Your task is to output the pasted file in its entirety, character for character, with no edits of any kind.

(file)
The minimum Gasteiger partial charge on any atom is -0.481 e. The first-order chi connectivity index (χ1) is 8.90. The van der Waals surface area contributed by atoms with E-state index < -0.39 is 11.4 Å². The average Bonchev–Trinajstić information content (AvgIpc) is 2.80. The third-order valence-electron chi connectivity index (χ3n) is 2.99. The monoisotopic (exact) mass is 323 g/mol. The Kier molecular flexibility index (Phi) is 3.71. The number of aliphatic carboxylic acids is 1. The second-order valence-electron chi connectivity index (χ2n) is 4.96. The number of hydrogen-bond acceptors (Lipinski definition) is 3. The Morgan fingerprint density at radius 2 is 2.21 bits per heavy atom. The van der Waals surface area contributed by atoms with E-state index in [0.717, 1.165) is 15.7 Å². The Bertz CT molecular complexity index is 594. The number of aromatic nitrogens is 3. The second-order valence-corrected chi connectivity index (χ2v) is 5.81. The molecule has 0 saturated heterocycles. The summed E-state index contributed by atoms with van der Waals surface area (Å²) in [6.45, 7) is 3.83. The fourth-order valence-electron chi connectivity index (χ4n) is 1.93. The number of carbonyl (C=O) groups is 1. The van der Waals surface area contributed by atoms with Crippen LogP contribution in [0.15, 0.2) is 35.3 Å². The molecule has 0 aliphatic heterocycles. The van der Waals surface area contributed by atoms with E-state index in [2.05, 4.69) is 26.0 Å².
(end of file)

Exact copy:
The minimum Gasteiger partial charge on any atom is -0.481 e. The first-order chi connectivity index (χ1) is 8.90. The van der Waals surface area contributed by atoms with E-state index < -0.39 is 11.4 Å². The average Bonchev–Trinajstić information content (AvgIpc) is 2.80. The third-order valence-electron chi connectivity index (χ3n) is 2.99. The monoisotopic (exact) mass is 323 g/mol. The Kier molecular flexibility index (Phi) is 3.71. The number of aliphatic carboxylic acids is 1. The second-order valence-electron chi connectivity index (χ2n) is 4.96. The number of hydrogen-bond acceptors (Lipinski definition) is 3. The Morgan fingerprint density at radius 2 is 2.21 bits per heavy atom. The van der Waals surface area contributed by atoms with E-state index in [0.717, 1.165) is 15.7 Å². The Bertz CT molecular complexity index is 594. The number of aromatic nitrogens is 3. The second-order valence-corrected chi connectivity index (χ2v) is 5.81. The molecule has 0 saturated heterocycles. The summed E-state index contributed by atoms with van der Waals surface area (Å²) in [6.45, 7) is 3.83. The fourth-order valence-electron chi connectivity index (χ4n) is 1.93. The number of carbonyl (C=O) groups is 1. The van der Waals surface area contributed by atoms with Crippen LogP contribution in [0.15, 0.2) is 35.3 Å². The molecule has 0 aliphatic heterocycles. The van der Waals surface area contributed by atoms with E-state index in [2.05, 4.69) is 26.0 Å².